Many people demote clothing to being “house clothing” because they don’t want to make any real decisions. As a result, they end up with a large quantity of clothing they wear only when relaxing at home. I recommend you try to avoid this delay tactic. Instead, allow yourself one to three house outfits and donate the rest.

Also, if you want to keep sentimental clothing such as college sweatshirts, old sports uniforms or concert T-shirts that you really don’t wear, consider removing them from your primary clothing storage spaces and placing them in an attic, a basement or at the back of your closet. Alternatively, you might consider taking photos of sentimental clothing and then letting them go.


5. They Declutter the Pantry and Refrigerator Regularly

My clients who are organized get rid of old food regularly. To adopt this habit, I recommend you have a regular time — perhaps once a week — when you clean out your fridge and toss wilted vegetables, spoiled fruit and old leftovers. Also, notice what you toss. If you didn’t get around to eating something before it went bad, I recommend you don’t buy that item again for a while, as it may not be top of mind for you to consume.

I also recommend going through your pantry every six months and discarding any stale or expired food. If you have unopened packages or cans of food that you know you won’t eat, consider donating them to a local food bank.


6. They Are Mindful of Purchases and Free Samples

Organized people are thoughtful about what they bring into their homes. To be like them, I recommend you consider your storage situation before making a purchase. Ask yourself, “Do I have room?” You might also consider getting rid of one thing for every item you buy. And if you do not have enough space to store large-quantity items from warehouse stores, simply don’t buy them.

Another good tip is to look at what you already own before you shop so that you don’t buy duplicates. For instance, I often see clients with duplicate spices, condiments and sunscreens. Further, try to avoid bringing home free makeup or laundry samples or complimentary notepads and pens, which tend to clutter up drawers. Before you buy any new small appliance, consider whether you have the countertop space for it. Also, try to avoid buying small appliances or gadgets that have only a single purpose, like strawberry hullers. Instead, collect items that can be used for multiple purposes — like paring knives, which you can also use to hull strawberries.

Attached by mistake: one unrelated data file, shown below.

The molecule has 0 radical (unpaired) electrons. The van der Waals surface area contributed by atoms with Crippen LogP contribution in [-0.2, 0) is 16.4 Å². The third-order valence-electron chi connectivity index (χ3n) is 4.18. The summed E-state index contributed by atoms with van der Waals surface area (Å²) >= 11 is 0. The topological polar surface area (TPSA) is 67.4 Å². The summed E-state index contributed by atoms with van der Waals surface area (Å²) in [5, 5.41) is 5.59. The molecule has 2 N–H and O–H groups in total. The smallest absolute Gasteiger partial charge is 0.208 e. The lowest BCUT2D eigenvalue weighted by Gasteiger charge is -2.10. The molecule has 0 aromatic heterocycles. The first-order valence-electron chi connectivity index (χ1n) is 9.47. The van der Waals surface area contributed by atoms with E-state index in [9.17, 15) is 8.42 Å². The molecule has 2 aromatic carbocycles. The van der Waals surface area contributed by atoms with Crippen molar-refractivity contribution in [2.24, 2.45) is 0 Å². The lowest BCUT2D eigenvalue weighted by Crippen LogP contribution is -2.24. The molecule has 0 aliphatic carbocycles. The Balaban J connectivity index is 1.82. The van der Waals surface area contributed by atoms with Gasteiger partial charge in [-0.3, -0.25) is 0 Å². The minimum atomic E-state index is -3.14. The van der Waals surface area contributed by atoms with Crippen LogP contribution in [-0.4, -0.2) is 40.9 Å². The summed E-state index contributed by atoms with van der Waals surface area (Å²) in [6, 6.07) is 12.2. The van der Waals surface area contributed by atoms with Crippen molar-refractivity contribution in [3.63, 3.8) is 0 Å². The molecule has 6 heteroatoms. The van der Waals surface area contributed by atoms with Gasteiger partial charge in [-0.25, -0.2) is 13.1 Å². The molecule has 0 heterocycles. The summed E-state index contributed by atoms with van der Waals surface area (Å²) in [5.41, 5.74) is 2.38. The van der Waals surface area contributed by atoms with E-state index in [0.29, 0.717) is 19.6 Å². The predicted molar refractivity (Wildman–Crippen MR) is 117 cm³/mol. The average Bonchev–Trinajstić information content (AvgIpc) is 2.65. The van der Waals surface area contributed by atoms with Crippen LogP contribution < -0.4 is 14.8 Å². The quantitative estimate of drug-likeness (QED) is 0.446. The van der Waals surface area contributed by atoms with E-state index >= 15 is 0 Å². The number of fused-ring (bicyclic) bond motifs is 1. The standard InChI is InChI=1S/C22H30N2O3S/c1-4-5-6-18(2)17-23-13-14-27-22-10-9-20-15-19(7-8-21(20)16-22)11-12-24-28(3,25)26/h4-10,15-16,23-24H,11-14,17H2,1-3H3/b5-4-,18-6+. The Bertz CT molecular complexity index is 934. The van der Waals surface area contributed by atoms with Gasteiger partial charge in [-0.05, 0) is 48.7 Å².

7. They Aren’t Afraid to Outsource Tasks

Many of my organized clients outsource their yard work or housecleaning so they can focus on keeping their home decluttered and organized. They also aren’t afraid to hire a professional home organizer to help them get a handle on the clutter and dispose of unwanted items in the first place. A follow-up appointment every six months with an organizer can help them keep clutter at bay.

I realize that many people do not have the budget to hire outside help, and of course I wouldn’t advocate spending beyond one’s means. However, there are people who do have the financial resources but feel guilty about outsourcing housework or yardwork because they feel they should do it all. If you fall into this category, consider the stress reduction of bringing a housecleaner in every other week. The cost may even be less than a therapy session and may help you feel a sense of calm when you come home after a long day.

8. They Put Things Away After Each Use

My most organized clients put things away after they have used them — and in fact, putting things away is the best secret for keeping a house tidy.

But it’s also true that many of my clients struggle with putting things away. If you can’t seem to keep up throughout the day or in the evening after you return home from work, consider putting everything away at night before you go to bed. That way, you’ll wake up to a tidier house, and clutter won’t become overwhelming. To help you develop this habit, I recommend reading “How to Form New Habits That Keep Your Home Clutter-Free.”

Again, remember that no one is perfect! Most everyone has some part of his or her home that is not organized. For example, many people simply shove clutter into boxes and hide the boxes in the closet before hosting a party. This creates a semblance of organization for guests but may leave you feeling bad about your house. When it comes to organizing, please don’t compare yourself to others. Everyone is unique and has different limitations, whether budget, time, a messy spouse or health problems. And that’s OK.

Still, your home should be a place where you can relax and recharge, and many of us cannot do that with clutter everywhere. So do your best to make your home comfortable without becoming a slave to organization. When your home is reasonably organized, be sure to take time to enjoy it.